• People with colorblindness or other vision impairments will not see color the same way. A more monochrome palette with lighter and darker shades will be more effective.
  • Too much visual stimuli can be distracting, so be thoughtful when selecting busy patterns and bright colors.
  • If you are looking to accommodate users of American Sign Language, it is best to use colors that contrast with skin tones, such as green, so signs are more easily interpreted.
  • It might seem easy to simply paint everything white, but colors with high reflectivity like bright white contribute to eye fatigue. Consider a more toned down neutral such as light gray.
  • With COVID-19, smooth hard surfaces that are easy to clean are preferred. However, hard surfaces reflect sound and contribute to a noisy work environment so it is important to temper it all with some acoustic treatments.
  • Changes in texture can serve a similar purpose as changes in color, but in a tactile way that can be interpreted by people with vision impairment. For instance, a floor that transitions from a hard surface treatment to a carpet implies a change in activity from high-traffic to a less public area.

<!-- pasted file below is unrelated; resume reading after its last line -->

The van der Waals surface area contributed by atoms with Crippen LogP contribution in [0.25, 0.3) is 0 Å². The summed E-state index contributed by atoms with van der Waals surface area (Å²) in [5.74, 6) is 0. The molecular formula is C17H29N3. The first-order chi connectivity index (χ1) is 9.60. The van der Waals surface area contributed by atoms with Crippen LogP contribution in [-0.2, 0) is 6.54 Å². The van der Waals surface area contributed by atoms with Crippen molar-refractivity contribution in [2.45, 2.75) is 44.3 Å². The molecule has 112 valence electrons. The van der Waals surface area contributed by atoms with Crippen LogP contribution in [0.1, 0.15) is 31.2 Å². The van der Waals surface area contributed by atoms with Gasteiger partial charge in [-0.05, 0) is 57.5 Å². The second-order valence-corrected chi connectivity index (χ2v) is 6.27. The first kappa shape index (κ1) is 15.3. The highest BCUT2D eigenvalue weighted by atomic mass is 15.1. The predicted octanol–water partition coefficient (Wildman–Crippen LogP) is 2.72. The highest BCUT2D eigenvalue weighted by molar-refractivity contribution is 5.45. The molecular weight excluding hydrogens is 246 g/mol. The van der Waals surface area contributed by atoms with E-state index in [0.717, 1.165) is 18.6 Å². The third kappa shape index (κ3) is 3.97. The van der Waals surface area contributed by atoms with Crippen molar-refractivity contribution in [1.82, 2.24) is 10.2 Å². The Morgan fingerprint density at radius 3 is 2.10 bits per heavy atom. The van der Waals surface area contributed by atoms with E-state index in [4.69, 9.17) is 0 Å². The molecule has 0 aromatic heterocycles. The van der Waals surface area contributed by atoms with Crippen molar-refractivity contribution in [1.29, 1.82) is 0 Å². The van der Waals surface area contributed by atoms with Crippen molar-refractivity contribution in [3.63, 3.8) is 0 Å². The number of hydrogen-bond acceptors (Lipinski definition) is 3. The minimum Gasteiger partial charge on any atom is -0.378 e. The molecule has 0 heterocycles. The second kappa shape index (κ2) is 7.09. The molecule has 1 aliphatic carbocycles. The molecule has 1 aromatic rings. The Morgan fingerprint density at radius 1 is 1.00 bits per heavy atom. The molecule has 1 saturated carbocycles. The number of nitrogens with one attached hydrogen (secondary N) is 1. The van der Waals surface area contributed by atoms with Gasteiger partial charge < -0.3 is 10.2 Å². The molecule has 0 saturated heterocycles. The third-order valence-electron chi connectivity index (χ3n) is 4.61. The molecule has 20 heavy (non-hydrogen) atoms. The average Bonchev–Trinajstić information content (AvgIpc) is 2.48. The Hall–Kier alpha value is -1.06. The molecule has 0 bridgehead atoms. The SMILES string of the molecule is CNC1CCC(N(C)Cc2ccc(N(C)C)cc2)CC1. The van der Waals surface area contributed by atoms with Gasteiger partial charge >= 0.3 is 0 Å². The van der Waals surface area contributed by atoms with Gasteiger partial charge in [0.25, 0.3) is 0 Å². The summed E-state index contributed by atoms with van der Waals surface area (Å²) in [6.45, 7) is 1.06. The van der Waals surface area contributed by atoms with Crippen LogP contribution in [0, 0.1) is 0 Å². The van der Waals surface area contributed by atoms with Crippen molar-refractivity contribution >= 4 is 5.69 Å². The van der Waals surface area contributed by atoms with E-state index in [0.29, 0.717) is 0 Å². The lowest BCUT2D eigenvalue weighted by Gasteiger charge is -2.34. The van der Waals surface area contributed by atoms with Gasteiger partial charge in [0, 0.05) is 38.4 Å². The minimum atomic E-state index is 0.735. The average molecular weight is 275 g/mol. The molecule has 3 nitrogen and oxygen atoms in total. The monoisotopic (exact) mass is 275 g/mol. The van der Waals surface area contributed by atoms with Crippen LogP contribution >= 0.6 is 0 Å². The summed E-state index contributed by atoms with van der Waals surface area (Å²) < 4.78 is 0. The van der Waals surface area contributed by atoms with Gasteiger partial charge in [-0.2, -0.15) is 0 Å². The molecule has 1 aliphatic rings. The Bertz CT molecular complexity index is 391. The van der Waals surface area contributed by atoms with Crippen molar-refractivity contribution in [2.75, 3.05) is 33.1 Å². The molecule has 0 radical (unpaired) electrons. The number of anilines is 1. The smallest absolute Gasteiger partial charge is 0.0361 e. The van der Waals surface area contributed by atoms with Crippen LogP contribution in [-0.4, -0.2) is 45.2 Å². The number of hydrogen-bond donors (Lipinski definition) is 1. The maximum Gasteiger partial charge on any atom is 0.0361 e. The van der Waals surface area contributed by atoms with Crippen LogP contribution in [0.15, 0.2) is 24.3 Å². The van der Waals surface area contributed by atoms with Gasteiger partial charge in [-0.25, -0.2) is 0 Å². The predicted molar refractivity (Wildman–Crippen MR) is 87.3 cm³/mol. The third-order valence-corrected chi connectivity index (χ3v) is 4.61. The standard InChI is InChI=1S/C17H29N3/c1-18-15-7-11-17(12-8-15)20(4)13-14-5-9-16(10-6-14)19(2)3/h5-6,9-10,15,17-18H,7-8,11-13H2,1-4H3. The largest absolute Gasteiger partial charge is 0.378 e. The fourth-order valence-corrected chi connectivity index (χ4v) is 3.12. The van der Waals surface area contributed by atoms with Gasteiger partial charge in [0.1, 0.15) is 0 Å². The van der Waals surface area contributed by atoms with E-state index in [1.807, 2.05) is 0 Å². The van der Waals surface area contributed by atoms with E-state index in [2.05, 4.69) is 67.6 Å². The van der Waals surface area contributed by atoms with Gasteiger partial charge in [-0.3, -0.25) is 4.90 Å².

Prioritizing Improvements and Engaging Stakeholders

For new construction, certain accessibility accommodations are mandated by the building code. For existing buildings and spaces, alterations to the space must comply with accessibility requirements to the extent feasible. A certain percentage of the construction budget (varies depending on the state you live in) must be spent on accessible upgrades. The order of priority for improvements is from the outside in: parking, entrance, route through building, and restrooms.

It is essential that you engage your stakeholders (staff, clients, neighbors – whomever might interact within your workplace) in this process. It can be done on your own or under the guidance of a professional, by hosting a “town hall” style meeting, bringing together focus groups, or conducting a survey. It is important to touch base and listen to feedback at various stages of the process and be transparent as possible about decision-making.  Set realistic expectations and be clear whether you are getting this feedback for immediate changes that are happening now or just gathering thoughts for the future. 

We find ourselves in a time of great upheaval and unknowns, but we know that while it seems endless right now, it is not.  This can also be a time to take a step back and focus on how we can make our eventual return to the workplace with a better vision in mind.  Ask questions, engage in a dialogue, and take this opportunity to reimagine how that workplace can be more equitable for all.